From Sant Elm, I embarked on the hike up to La Trapa, a climb of over 400 meters in approximately 2.5 kilometers. This section provided an incredible vantage point overlooking Dragon Island (la Dragunera - pic below). Continuing on for around 9 kilometers under the scorching sun (make sure to bring water as there are no natural sources on the way), I made my way towards Les Fontanelles. It's important to note that the last 2.5 kilometers of this stretch are along the main road, so exercise caution as cars and motorbikes pass by.

I spent the night at Refugio Les Fontanelles, staying in a shared dorm room. This refuge offers an excellent option for accommodation and a warm shower, especially when booked in advance. One of the highlights was the opportunity to enjoy a delightful local dinner priced at 20 euros and a satisfying breakfast for 10 euros.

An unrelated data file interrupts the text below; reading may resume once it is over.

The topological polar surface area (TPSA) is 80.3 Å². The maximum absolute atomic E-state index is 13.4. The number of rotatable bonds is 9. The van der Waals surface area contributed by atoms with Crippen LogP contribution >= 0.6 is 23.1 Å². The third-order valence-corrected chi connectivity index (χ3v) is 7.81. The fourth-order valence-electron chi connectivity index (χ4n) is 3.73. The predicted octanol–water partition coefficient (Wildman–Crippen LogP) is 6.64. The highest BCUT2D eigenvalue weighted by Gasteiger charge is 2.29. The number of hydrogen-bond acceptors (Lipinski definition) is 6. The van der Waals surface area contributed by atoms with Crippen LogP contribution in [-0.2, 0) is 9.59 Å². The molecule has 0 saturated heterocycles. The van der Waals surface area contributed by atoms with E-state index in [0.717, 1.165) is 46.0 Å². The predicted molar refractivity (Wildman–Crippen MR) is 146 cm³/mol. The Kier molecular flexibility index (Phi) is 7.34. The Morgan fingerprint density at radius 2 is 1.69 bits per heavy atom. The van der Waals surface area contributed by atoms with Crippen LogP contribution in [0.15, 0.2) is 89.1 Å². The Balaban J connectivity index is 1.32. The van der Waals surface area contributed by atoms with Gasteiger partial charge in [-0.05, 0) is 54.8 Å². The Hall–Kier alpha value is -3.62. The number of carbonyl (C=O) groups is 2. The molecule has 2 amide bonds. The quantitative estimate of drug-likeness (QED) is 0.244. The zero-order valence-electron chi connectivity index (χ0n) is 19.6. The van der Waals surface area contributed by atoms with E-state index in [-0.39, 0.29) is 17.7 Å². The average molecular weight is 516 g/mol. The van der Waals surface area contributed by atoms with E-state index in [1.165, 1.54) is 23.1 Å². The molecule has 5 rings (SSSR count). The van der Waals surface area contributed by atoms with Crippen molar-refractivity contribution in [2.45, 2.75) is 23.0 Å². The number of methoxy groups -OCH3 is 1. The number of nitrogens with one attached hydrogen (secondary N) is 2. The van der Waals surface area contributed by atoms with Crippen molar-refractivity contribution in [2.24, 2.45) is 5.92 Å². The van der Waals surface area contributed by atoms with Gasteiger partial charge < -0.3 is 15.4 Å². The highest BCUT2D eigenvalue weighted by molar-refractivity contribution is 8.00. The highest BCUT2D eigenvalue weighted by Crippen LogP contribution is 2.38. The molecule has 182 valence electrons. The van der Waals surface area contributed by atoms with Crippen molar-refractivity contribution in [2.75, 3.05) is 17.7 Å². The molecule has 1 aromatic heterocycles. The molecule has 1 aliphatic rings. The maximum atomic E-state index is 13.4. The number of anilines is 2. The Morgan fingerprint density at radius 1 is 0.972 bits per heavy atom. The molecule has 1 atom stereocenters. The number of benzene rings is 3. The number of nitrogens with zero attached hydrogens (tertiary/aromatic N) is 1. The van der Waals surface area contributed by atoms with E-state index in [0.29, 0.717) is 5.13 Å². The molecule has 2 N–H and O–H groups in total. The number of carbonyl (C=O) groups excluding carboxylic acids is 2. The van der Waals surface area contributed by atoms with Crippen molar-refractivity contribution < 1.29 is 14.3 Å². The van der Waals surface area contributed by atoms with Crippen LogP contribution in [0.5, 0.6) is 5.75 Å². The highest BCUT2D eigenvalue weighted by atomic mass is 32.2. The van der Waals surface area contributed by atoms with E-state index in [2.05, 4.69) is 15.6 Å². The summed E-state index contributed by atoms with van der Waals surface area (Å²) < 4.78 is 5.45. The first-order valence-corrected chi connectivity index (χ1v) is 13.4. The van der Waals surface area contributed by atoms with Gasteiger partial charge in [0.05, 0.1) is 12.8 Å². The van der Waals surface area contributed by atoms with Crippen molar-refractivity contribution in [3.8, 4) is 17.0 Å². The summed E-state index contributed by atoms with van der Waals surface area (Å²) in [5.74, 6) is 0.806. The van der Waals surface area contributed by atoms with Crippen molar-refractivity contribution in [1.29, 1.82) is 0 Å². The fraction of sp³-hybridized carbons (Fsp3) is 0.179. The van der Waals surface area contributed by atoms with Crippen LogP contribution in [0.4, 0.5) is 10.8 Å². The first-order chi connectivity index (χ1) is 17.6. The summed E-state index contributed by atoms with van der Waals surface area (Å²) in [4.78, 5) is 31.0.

Day 2 (Ses Fontanelles - Esporles)

Distance: 27km. Elevation Gain: 1260m. Technical difficulty: 2/5. Signposting: 1.5/5.

From Refugio Les Fontanelles, the trail ascends uphill, and within the first 4 kilometers, I had already accomplished approximately 50% of the day's elevation gain. It is important to note that this particular section of the trail is inadequately signposted, so I highly recommend keeping the GPS or map readily accessible. However, despite the challenges, the breathtaking view from the summit will more than compensate for the strenuous hike. I strongly advise undertaking this ascent early in the morning as there is minimal shade available once the sun is high in the sky.